By a News Reporter-Staff News Editor at Science Letter -- Current study results on Nanotechnology have been published. According to news reporting out of Hokkaido, Japan, by NewsRx editors, research stated, "ZnO nanoflowers, amorphous ZnO nanospheres and metallic Zn particles have been controllably synthesized using solution plasma technique at different reaction temperatures and agitation. X-ray diffractometry (XRD), scanning electron microscopy (SEM) and transmission electron microscopy (TEM) revealed that ZnO nanoflowers were synthesized at a high electrolyte temperature in a static system (no agitation)."
Our news journalists obtained a quote from the research from Hokkaido University, "On the other hand, the use of agitation led to both amorphous ZnO nanospheres and spherical metallic zinc particles. The excitation temperature of plasma was 4000 K from the light emission using spectrometer. From these result, melting and vaporization of the Zn electrode produced particles. ZnO nanoflowers grew on the surface of spherical particles by precipitation from Zn(OH)(4)(2-) ions. Photoluminescence (PL) measurement indicated that as-synthesized ZnO flowers and amorphous ZnO nanospheres showed strong green emissions, which was attributable to their surface defect structure. Furthermore, the annealing at 700 degrees C led to a reduction in green emissions, attributable to a decrease in the number of surface defects."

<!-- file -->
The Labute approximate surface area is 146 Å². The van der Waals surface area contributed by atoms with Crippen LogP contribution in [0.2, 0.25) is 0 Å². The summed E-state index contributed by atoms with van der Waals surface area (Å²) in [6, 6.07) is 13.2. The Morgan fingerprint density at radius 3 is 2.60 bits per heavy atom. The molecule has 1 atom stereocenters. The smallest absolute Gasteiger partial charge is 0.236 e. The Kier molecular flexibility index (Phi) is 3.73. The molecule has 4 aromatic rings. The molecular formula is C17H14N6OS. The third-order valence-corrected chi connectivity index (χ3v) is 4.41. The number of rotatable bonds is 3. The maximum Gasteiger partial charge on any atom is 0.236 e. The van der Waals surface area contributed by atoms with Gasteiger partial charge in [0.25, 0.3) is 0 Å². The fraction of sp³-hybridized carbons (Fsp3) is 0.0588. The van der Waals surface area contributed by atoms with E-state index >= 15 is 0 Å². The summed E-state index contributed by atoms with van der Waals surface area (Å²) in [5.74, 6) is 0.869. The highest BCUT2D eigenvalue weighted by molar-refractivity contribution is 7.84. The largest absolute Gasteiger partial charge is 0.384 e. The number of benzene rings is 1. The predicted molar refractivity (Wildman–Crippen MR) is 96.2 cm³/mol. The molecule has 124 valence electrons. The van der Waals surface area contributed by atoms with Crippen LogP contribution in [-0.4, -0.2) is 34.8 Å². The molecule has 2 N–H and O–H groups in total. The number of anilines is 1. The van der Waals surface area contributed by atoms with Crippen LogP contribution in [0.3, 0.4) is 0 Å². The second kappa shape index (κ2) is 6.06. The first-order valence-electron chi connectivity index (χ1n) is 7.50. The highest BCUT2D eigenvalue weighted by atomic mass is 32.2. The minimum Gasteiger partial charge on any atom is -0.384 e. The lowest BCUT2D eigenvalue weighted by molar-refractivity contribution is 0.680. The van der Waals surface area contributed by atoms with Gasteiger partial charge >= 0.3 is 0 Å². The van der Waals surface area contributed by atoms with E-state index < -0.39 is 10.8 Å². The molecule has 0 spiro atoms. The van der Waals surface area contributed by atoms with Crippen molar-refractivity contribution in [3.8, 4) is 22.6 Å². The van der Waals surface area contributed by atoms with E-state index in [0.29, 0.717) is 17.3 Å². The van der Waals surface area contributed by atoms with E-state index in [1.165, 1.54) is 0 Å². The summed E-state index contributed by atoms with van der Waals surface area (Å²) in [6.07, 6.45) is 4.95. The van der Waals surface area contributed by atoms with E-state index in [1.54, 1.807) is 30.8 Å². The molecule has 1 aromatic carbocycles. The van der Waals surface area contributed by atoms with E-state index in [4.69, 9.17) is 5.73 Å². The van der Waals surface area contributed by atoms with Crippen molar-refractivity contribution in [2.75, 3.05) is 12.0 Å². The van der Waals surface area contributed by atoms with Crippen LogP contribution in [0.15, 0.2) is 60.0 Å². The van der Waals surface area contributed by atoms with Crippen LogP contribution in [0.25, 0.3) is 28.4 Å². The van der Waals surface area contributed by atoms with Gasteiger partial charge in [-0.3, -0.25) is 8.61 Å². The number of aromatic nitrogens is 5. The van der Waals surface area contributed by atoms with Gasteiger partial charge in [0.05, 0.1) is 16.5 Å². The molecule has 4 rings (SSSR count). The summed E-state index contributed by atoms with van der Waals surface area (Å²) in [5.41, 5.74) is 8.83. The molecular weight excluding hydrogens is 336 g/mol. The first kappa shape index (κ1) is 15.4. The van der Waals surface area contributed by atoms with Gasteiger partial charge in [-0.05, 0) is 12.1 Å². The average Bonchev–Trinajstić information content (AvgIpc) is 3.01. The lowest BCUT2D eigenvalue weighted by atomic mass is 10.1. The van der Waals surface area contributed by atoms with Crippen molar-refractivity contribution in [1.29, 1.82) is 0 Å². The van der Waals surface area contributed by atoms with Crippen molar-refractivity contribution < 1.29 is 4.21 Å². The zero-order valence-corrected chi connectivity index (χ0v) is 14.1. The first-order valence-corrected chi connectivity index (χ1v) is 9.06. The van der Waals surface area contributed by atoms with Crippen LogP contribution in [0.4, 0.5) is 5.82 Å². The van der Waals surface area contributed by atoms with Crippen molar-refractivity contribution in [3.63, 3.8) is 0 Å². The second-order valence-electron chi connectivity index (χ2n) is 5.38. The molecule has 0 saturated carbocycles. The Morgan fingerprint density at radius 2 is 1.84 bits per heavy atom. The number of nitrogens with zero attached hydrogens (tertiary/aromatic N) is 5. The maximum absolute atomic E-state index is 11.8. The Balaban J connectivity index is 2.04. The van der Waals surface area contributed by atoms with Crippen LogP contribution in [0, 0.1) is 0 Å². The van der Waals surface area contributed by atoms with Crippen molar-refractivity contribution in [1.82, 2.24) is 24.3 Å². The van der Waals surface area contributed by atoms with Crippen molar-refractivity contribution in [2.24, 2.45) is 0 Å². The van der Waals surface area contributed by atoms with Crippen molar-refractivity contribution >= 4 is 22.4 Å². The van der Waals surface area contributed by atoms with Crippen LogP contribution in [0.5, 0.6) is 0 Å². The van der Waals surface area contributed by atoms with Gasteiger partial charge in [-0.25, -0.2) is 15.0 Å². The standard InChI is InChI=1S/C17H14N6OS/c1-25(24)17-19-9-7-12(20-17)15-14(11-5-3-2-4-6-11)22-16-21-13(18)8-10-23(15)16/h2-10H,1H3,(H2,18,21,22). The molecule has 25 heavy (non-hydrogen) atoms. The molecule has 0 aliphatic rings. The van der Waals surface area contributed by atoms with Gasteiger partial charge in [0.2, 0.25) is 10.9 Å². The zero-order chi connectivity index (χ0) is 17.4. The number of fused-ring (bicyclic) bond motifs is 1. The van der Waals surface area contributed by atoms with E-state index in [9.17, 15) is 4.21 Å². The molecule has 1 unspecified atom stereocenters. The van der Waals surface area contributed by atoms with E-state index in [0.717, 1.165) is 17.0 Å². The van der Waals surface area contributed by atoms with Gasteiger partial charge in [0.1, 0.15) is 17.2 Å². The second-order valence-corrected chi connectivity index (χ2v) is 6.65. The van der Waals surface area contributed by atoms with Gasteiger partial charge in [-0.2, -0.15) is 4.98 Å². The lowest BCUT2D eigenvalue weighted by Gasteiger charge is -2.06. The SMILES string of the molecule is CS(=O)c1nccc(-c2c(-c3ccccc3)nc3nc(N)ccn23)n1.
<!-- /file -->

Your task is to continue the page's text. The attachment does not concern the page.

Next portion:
According to the news editors, the research concluded: "Photocatalytic activity of ZnO nanoflowers was increased by the annealing."
For more information on this research see: Solution plasma synthesis of ZnO flowers and their photoluminescence properties. Applied Surface Science, 2014;290():419-424. Applied Surface Science can be contacted at: Elsevier Science Bv, PO Box 211, 1000 Ae Amsterdam, Netherlands. (Elsevier - www.elsevier.com; Applied Surface Science - www.elsevier.com/wps/product/cws_home/505669)
Our news journalists report that additional information may be obtained by contacting G. Saito, Hokkaido University, Fac Engn, Sapporo, Hokkaido 0608628, Japan. Additional authors for this research include Y. Nakasugi, T. Yamashita and T. Akiyama (see also Nanotechnology).
Keywords for this news article include: Asia, Japan, Hokkaido, Nanophere, Nanosphere, Nanotechnology, Emerging Technologies
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